If you spent a day following Jean Quan around-that’s a challenge I wouldn’t take-I don’t have the stamina-you’d see a smidgen of the length and breadth of her knowledge, hard work, and problem-solving skills. You’d see leadership of the not-so-slick-or-shiny kind, not the glib-easy-answer kind. You’d see thoughtful, hard working leadership in a woman who is just where she needs to be.

Mayor Quan receives resolution of support from the Norther Cal. District Laborers' Affiliates

Occupy Oakland: There is a There There.

Making music at the Constant Caucus Cafe

Despite millions of dollars and decades of planning, the city center was never vibrant until now-

Occupy Oakland is in its 8th night as I write this. I have visited the site every day since the first rally on October 10th, and every day it grows larger and more complex. If you have not seen it, I don’t believe that the photos do it justice. You must go.

Tonight I met 3 new twenty-somethings pitching their tent. I asked them where they had come from and they said, Berkeley, and kind of laughed-presumably-because it is so near. But, that, of course, is part of the attraction.

Most of the people I’ve talked to are actually from Oakland. Many are daily visitors -working on projects, engaging in discussions, making art or music-not camping out but they are at work on creating community. I can’t tell you how many are camping out, but it must be quite a few, judging by the number of tents on the lawn.

The Tribune tower serves as backdrop for the new village, first week.

Before this, the area beyond the amphitheatre always seemed small to me but I guess it really isn’t. I could never have imagined that so many tents-with a few boardwalks plopped in the middle-could fit into that little area. Most of the tents look comfortable even if they sit cheek to jowl with each other.

I haven’t had the urge to stay over since the balmy evenings of that first week because it has gotten too crowded and even a bit too civilized. I’ve never been much for camping, and the endless negotiating and redesigning of a complex society just seems like lots of work. Still, the scene draws me back every day.

For instance, in the kitchen, the kettle barbecues have been abandoned for large gas-style stoves with giant pots full of stew. There is a food preparation tent alongside shelving for dishes and a dishwashing area. Whole families stop by to donate food and supplies. I have even heard that the city has asked them to stock a fire extinguisher to make this sophisticated arrangement safer.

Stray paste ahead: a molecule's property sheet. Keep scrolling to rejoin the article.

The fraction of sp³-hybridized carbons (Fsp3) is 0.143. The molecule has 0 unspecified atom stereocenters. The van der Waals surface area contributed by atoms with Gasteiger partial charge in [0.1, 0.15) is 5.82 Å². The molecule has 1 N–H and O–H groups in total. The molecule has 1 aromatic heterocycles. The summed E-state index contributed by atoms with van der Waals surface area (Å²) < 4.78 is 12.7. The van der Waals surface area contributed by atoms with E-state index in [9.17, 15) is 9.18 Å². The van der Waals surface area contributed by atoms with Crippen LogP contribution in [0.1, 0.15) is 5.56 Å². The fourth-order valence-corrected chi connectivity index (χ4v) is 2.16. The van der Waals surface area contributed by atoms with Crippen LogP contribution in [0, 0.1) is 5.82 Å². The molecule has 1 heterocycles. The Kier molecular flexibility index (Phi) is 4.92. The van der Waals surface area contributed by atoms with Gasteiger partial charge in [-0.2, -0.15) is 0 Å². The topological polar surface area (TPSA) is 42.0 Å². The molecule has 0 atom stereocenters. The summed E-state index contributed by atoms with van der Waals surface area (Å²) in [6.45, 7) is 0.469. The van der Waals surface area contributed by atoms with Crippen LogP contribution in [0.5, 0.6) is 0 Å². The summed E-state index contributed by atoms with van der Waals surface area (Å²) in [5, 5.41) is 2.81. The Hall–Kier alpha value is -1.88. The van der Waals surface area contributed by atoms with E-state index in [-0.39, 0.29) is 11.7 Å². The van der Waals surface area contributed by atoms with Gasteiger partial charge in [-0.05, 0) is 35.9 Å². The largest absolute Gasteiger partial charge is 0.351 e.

Kitchen tent, first week.

So now that things are working a bit better-bureaucracy is bound to grow- but if we remember that bureaucracy was designed to bring organization to civilization, this is not necessarily a bad thing.

Besides the first aid tent, the crafts and the childcare tents, there is a media and an info tent and a well-stocked library, plus a tent full of dry erase boards with growing activity schedules.

These message boards offer classes and discussion groups almost every hour. There are signs posted, stacked and lying about, and the messages are inspiring or thought provoking.  There is almost always music all along the paths surrounding the encampment.

Zoe and Olivia make art on site, day 7.

Early on, port-a-potties were donated by the Oakland Education Association (OEA), but cleaning them daily is expensive, and an instant fundraiser is scheduled this Sunday to provide a port-a-potty cleaning fund.

If you want to help grow this fund, please attend the Port-a-Potty Party this coming Sunday, October 23, from 5 to 7 (appetizers and drinks) at 1633 Channing Way, Berkeley, or send a check to the Oakland Education Association, 272 East 12th Street, Suite C, Oakland, 94606.

At the site, I frequently meet gray-haired friends who are visiting, chatting, and offering support. On Sunday I ran into Robert Reich who was talking to people and engaging them in discussions. He told me that this movement was indicative of the American spirit “rising up”.